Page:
• Yes! You totally get it. Did you grow up Catholic? I’ve heard the Episcopal faith called “Catholicism Lite,” which sounds true, because we definitely didn’t have to hold the Bible up. That’s not a light book!

  9. Jennie . . . I have the secret of life for you . . . even thought about you when I posted it (this not a see my blog add) but it’s my latest post . . . .

  10. A beautiful writing. I can just see you serving as an alter kid – and then going out back into the tree afterwards to have your REAL communion with God. Lovely.

  11. Very well written and an evocative post Jennie. I too have a bit of experience with passing out. For me, it usually involves the sight of blood (mine especially), but I can’t say that I’ve dropped the Lord. Usually, it’s just me in a heap. As an experienced fainter, I know that the biggest problem with passing out is that once you know that it’s going to happen, it’s too late. And the wake-up is always a surprise involving lots of faces and cooing. I haven’t had cookies, but I did get a nurse’s cheesecake once. ~James

    • Spot on! Once you know it’s coming, it’s just a question of how many seconds you have before… *slump.*

      Have you ever passed out in a public place? It happened to me fairly regularly in college, and I usually made it to a public restroom where I’d lay down on the floor of the largest stall. I’m sure many people wondered why I was in there like that, but you do what you gotta do! (At least the cooing is pleasant.) πŸ™‚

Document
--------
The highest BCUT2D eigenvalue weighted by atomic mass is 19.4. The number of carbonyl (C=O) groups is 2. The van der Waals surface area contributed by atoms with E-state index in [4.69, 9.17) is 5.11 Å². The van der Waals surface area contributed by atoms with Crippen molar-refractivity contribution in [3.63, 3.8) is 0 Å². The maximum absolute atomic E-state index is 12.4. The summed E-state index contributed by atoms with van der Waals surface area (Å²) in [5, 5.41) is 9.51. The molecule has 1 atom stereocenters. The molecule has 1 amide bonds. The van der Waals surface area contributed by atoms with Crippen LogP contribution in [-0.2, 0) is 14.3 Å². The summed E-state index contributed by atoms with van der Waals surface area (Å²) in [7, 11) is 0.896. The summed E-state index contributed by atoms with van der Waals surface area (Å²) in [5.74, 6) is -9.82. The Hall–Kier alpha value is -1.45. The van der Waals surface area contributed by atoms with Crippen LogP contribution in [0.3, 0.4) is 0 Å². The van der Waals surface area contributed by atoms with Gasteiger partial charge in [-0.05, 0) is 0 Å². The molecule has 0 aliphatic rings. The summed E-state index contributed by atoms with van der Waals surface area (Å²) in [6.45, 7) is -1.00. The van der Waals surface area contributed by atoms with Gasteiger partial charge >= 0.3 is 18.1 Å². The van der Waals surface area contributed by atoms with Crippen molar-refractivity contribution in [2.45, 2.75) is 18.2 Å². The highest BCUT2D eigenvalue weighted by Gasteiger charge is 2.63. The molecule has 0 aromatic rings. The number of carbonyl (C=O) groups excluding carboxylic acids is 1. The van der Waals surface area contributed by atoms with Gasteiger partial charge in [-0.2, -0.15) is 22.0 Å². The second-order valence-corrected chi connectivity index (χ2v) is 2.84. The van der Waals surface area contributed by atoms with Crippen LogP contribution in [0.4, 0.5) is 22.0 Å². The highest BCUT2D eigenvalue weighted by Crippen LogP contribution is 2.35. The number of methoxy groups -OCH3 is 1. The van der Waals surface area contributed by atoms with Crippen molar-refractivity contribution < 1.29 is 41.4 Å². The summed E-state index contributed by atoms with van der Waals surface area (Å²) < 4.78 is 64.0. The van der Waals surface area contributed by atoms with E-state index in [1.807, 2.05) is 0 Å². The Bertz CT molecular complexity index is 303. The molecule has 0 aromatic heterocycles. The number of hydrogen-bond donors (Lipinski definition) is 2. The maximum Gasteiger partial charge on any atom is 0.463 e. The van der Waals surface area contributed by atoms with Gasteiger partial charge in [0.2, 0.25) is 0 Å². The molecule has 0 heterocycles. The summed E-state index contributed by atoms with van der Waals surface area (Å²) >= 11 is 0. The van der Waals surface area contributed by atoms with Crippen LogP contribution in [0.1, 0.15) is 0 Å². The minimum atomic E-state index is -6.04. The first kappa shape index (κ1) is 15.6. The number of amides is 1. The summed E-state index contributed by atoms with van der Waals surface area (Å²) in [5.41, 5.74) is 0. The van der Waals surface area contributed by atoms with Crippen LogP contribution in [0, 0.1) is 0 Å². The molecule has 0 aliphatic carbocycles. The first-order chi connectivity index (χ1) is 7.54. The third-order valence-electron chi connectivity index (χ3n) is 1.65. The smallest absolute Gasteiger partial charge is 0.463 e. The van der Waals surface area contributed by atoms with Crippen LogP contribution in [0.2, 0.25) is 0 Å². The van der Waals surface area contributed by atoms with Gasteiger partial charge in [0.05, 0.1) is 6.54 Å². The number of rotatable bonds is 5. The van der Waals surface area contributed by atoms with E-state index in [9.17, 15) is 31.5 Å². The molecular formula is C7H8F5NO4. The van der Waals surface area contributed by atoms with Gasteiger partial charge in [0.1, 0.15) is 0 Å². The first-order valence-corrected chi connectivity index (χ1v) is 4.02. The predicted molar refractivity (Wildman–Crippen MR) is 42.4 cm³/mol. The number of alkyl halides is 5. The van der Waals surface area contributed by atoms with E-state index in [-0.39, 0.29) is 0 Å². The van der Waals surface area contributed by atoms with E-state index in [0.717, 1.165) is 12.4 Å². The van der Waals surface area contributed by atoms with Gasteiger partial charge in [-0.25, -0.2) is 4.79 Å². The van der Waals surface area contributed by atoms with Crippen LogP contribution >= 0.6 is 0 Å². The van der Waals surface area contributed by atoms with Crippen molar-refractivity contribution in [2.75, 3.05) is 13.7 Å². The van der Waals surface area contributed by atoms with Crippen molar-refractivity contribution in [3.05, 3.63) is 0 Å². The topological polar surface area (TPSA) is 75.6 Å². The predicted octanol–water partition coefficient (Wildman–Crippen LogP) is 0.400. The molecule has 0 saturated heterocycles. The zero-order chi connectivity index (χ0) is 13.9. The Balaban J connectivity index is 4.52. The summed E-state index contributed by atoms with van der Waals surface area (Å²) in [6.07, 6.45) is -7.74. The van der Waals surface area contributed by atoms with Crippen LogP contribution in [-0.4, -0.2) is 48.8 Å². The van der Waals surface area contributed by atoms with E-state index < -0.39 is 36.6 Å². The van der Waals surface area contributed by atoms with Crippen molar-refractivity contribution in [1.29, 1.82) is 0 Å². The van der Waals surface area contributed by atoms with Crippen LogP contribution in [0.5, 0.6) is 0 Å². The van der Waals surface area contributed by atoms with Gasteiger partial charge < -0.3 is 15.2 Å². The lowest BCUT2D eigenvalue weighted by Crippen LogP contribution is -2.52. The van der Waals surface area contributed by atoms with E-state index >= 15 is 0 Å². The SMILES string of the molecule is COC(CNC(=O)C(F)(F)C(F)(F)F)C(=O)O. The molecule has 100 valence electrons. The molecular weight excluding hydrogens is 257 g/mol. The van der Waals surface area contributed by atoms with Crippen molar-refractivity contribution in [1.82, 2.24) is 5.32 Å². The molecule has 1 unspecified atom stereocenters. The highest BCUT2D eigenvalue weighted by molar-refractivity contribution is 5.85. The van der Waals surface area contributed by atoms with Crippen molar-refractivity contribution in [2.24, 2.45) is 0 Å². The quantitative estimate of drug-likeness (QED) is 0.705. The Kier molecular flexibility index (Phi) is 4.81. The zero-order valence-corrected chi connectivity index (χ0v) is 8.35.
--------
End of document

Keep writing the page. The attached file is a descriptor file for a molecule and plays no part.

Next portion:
12. Samara wrote the response I was feeling. I so love the way you write a scene, and bring us right into the place and circumstances. Just gorgeous, Jennie. Your posts always take me away to such lovely places… even when they involve dropping Jesus.

    I fainted while rehearsing for musical once. I remember singing “in the meadow we can build a snowman and pretend that he’s………….” Pow! When I came to, all my classmates staring at me, I was totally mortified. No one gave me cookies.

    • Thank you so much, Dawn! I’m sorry I’ve missed Saturday voting on your stories the last two weeks – I’ll have to go back and read them anyway, so I can enjoy your breezy strings of words. I so wish Tipsy Lit would hold the contest on a weekday – it’s rare for me to sign on over the weekend.

      To get back to your comment: what musical has that song in it? And damn… no cookies?! Did the adults do anything to help you out?

      In middle school, we used to think it was the height of cool to make each other pass out. At sleepovers, a bunch of us girls would take turns basically restricting each others’ air flow until we passed out, then wake up and tell each other the crazy visions we had. I still remember one from eight grade, where I was a mouse running into a tunnel that looked like a cat’s gaping maw.

      • By musical, I simply meant school concert. Not musical per say. It was a Christmas concert. No cookies, and just adults squatting around me, and holding a wet paper towel on my forehead. VERY embarrassing!

        Making yourselves pass out…? You are so much younger than me! We thought it was “cool” to stick someone’s hand in water and make them pee. Yeah, we were that edgy. πŸ˜‰

  13. During my travails at a Catholic school we girls used to try to make ourselves faint so we could leave church early. After all, everything was in Latin and we weren’t allowed to talk or be altar servers. But we sure could faint!

    • That’s brilliant. Where did you grow up? And when you fainted, did the whole family go home, or were you just whisked away to a recovery room? I love the poetic imagery of scores of young girls swooning out of sheer boredom. How do you even make yourself faint? Do you lock your knees and hold your breath?